Bachelor of Actuarial Studies and Bachelor Applied Data Analytics
Piri is in his penultimate year at ANU and is the Vice-President of the ANU Finance Society.
During his degrees, Piri has gained internship experience in the technology, consulting and financial services industries across Sydney and Canberra. Born in Sri Lanka, he grew up on the Gold Coast but will be heading back to Sydney this summer. Piri believes he will likely end up there due to its fast-paced corporate culture, which he enjoys.
What advice would you give to first year students?
Log in to the ATO website occasionally and have a look at your accrued student debt. It has always acted as a reminder for me that there is a cost to university and hence there should be a purpose. University has a lack of daily structure, which allows for great social experiences. It is important to find a balance between social and career building activities, even in your first year at university. Students in their first years should identify their career goals and work backwards to figure out their short-term objectives. The job market is competitive and although completing your degree is an accomplishment, you may receive limited recognition in your chosen industry. Differentiating yourself is key and the earlier you identify what you want out of university, the sooner you can begin your path to success. Remember, don’t learn from your mistakes, learn from others. There are plenty of students in the ANU community, who have succeeded in every industry, that you can reach out to for guidance.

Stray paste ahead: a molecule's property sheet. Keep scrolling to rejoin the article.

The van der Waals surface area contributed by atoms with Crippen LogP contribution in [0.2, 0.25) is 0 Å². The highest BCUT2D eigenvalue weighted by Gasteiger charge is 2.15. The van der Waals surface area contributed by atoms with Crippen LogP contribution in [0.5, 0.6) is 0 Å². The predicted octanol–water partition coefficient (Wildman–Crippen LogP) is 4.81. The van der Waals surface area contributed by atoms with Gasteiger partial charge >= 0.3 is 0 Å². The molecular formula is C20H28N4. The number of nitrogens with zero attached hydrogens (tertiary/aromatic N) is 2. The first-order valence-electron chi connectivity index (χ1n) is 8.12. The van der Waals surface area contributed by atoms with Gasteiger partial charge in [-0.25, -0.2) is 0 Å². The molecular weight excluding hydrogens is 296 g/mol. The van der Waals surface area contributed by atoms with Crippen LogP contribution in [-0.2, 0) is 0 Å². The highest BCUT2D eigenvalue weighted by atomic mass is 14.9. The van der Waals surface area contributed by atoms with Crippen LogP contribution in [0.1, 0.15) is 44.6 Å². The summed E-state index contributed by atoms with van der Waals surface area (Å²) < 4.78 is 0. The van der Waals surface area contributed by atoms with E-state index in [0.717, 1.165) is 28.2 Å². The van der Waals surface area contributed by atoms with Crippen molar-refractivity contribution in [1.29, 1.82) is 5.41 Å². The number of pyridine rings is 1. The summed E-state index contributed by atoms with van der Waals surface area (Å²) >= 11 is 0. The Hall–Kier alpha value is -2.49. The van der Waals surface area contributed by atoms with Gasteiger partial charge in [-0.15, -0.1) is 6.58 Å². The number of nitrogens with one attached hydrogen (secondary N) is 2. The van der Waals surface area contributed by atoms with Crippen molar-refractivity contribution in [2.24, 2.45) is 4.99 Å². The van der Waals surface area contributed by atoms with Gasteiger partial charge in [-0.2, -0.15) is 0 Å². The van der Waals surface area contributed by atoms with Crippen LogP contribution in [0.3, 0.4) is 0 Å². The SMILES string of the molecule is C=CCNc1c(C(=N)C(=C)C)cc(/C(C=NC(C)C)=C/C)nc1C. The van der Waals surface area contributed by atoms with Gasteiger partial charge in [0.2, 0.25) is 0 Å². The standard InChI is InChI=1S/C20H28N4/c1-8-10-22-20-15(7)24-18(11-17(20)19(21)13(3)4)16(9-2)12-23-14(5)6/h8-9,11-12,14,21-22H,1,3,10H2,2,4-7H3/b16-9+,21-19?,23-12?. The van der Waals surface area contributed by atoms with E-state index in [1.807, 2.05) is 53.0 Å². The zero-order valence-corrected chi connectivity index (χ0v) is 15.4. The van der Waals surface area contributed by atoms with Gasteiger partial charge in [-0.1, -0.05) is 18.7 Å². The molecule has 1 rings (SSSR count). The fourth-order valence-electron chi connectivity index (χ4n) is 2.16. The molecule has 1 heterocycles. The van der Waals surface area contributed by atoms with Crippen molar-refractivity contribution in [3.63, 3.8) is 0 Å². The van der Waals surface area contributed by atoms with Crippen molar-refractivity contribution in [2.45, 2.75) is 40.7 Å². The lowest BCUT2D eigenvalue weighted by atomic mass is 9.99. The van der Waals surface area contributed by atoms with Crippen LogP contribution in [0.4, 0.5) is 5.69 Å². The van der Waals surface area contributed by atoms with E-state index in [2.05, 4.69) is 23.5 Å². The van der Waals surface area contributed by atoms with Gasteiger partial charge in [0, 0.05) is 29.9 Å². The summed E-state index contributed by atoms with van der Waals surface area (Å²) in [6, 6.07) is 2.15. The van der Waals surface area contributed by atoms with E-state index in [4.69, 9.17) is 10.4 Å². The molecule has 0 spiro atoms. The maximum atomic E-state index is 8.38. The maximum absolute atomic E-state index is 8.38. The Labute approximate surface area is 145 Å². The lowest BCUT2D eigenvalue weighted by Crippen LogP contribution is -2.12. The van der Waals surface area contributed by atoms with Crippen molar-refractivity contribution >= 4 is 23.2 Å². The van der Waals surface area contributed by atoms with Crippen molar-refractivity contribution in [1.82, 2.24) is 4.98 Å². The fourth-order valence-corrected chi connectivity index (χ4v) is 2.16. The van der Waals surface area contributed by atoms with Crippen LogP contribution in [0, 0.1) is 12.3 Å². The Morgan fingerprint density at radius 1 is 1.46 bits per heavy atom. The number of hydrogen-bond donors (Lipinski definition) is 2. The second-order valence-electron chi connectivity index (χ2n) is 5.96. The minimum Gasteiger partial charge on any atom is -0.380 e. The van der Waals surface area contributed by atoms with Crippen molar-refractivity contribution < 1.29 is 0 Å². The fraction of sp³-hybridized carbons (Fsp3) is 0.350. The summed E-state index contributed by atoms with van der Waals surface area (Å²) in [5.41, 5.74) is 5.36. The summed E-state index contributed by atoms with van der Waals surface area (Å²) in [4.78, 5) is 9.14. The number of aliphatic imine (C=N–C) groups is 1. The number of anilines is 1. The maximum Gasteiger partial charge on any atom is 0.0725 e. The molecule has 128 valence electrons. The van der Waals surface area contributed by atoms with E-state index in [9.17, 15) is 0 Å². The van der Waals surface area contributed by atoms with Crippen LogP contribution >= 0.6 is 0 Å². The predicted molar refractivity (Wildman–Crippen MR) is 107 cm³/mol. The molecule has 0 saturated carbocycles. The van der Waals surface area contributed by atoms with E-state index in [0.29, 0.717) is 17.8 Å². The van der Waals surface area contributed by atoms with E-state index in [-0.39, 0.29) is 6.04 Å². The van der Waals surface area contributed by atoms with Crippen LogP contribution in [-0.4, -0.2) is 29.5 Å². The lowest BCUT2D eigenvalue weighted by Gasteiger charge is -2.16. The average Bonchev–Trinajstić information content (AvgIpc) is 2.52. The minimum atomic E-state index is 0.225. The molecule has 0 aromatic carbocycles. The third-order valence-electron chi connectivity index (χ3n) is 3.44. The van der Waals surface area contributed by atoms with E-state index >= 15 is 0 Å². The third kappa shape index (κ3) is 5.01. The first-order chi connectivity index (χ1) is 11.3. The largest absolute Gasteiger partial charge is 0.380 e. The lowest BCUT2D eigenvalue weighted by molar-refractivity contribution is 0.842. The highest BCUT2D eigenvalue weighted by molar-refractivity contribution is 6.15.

What role did networking play during your studies and eventual job?
Networking is something you read about and hear cool stories on, but in reality, networking rarely produces direct jobs alone. Networks do, however, act as a source of information and help build your soft skills; the same that will be tested in multiple interview rounds during recruitment processes. My networks have identified opportunities that I may have missed and given me advice on how to secure these. Networking is about playing the long game, so be patient and be genuinely passionate when talking with others. It’s also in some sense a numbers game so never dismiss an event as irrelevant – you never know where your interests will lie in a few years.